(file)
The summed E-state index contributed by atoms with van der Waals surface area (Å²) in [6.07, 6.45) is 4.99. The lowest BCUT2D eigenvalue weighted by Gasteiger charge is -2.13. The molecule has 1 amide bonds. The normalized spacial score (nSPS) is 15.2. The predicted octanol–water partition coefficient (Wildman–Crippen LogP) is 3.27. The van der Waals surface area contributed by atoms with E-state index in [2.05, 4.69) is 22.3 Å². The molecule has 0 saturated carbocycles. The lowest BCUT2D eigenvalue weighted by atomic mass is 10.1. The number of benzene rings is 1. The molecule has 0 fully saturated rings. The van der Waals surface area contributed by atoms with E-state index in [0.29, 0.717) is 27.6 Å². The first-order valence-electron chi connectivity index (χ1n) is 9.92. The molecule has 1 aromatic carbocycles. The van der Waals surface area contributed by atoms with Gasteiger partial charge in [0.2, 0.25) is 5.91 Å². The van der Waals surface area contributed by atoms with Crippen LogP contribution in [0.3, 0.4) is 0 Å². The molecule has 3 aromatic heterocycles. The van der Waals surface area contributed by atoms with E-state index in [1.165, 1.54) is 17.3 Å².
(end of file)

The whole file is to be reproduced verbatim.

The summed E-state index contributed by atoms with van der Waals surface area (Å²) in [6.07, 6.45) is 4.99. The lowest BCUT2D eigenvalue weighted by Gasteiger charge is -2.13. The molecule has 1 amide bonds. The normalized spacial score (nSPS) is 15.2. The predicted octanol–water partition coefficient (Wildman–Crippen LogP) is 3.27. The van der Waals surface area contributed by atoms with E-state index in [2.05, 4.69) is 22.3 Å². The molecule has 0 saturated carbocycles. The lowest BCUT2D eigenvalue weighted by atomic mass is 10.1. The number of benzene rings is 1. The molecule has 0 fully saturated rings. The van der Waals surface area contributed by atoms with E-state index in [0.29, 0.717) is 27.6 Å². The first-order valence-electron chi connectivity index (χ1n) is 9.92. The molecule has 1 aromatic carbocycles. The van der Waals surface area contributed by atoms with Gasteiger partial charge in [0.2, 0.25) is 5.91 Å². The van der Waals surface area contributed by atoms with Crippen LogP contribution in [0.3, 0.4) is 0 Å². The molecule has 3 aromatic heterocycles. The van der Waals surface area contributed by atoms with E-state index in [1.165, 1.54) is 17.3 Å².